A couple of days ago I shared an article from an Ohio teacher, who was concerned about the direction of the educational system. It’s a hot topic. Test prep and testing takes up the majority of school hours and students and teachers are stressed.
For me, the most disturbing part of all this change is how it affects our connections with students and colleagues. I retired from teaching in 2011 but the change was already in motion. We spent hours writing and rewriting content standards and how we would use them in our classrooms. We were required to visibly post standards or goals we were working on each day in each classroom. Keep in mind, in any one class time, we could be (and should be) teaching multiple standards. That in itself was a time-consuming task and in my opinion, was time better spent in other preparations or in actual student/teacher interaction. Some teachers posted every standard that was relevant to their coursework (and that was MANY) and just left it at that. I tried to keep up daily, but it was overwhelming.
The fact remains that a good teacher needs to connect with his/her students. Every day. In a positive way. By adding all the requirements of test prep and testing and proving to someone that your students are learning and making progress, we take away from that valuable personal time.
Think back to your favorite teacher. I am guessing that teacher made time for you. My favorite teachers were those that I got to know as people-not just teachers. They talked to me after class, spoke to me in the hallway, asked me about what was happening in my life. They valued my as a person and I, in turn, valued them. I fear that if we continue on the path we are on now, teachers will not have TIME to make that connection. I already know teachers who have retired sooner than they had anticipated because the career was no longer satisfying to them, mainly because of the changes in evaluations and procedures.
It’s not just the teaching profession that feels this dehumanization. It’s everywhere. After a recent hospital stay, my husband and I had many conversations about nursing and how it had changed. It seemed that most of the hours in a working shift were spent recording information. The nurse enters your room, logs on to the computer, asks your name and date of birth, pushes a button for a blood pressure reading, and checks the IV tubing ,oxygen levels, and information on the monitors. Then, and only then, would she actually look at the patient! Gone are the days when the nurse had the freedom to enter the room and start a conversation with the patient, all the while visually do an evaluation of the patient’s condition. The technology is great, especially in the medical profession-think MRI’s and scans that can show everything that is going on inside your body. I am thankful for that. But the human connection is just as important to healing. Nurses feel the stress just as teachers do. Not enough time to connect with each patient.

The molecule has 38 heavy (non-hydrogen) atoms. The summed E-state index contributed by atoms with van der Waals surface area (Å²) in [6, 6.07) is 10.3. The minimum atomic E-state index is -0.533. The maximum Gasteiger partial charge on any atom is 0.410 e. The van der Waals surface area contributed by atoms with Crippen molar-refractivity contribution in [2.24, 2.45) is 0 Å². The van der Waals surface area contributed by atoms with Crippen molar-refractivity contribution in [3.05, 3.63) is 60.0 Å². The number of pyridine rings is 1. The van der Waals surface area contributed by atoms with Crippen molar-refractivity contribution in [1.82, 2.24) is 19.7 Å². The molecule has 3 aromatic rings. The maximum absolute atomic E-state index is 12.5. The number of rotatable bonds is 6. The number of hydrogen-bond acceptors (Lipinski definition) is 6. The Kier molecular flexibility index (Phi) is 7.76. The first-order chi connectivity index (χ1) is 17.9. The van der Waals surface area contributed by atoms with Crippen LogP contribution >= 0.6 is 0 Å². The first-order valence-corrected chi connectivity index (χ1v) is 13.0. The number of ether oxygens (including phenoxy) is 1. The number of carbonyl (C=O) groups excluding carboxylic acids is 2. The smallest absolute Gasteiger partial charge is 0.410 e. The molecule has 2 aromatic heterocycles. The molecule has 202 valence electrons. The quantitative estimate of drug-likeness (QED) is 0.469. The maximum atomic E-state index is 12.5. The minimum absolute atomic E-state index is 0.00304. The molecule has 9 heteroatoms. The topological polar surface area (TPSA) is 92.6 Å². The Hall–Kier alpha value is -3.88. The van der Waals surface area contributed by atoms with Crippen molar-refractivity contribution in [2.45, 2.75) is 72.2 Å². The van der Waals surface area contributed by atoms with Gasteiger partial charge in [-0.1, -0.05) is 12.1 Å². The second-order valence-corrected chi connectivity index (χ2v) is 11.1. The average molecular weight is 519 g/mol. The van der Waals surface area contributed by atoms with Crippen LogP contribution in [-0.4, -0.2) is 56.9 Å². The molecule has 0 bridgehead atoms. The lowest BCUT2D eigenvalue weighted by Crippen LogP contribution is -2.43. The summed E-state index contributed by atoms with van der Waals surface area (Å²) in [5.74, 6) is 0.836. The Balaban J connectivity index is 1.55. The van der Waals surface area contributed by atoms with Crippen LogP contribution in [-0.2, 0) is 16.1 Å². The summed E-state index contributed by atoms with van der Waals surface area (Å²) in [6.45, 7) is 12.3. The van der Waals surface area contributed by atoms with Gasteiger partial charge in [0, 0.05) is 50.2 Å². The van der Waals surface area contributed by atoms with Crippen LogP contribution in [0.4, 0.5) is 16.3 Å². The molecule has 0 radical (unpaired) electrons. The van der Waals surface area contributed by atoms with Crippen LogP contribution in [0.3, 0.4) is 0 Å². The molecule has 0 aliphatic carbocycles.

We are losing ground because of social media as well. Text messages, email messages, twitter, and other sites are great ways to communicate on a daily basis. But they still lack that one on one connection that we all need.
I totally agree about your education points, but it is more widespread than just that area. Sometimes I feel like we’re drowning in technology. Even the babies lack human touch or interaction. They’re put in strollers or some brand new toy to entertain them rather than holding, cuddling, or kissing. After all, “we have to check texts on our phone, likes on Facebook, etc.” Gone are the days of touch, and visually looking at each other. Communication now has to fit into either a time or space window, it’s no longer personal. And when we dehumanize each other, we lose respect for human life. It’s easier to hurt each other, decide they’re too old to be useful, kill each other, etc. What’s it going to be like in another generation or two?
LikeLiked by 1 person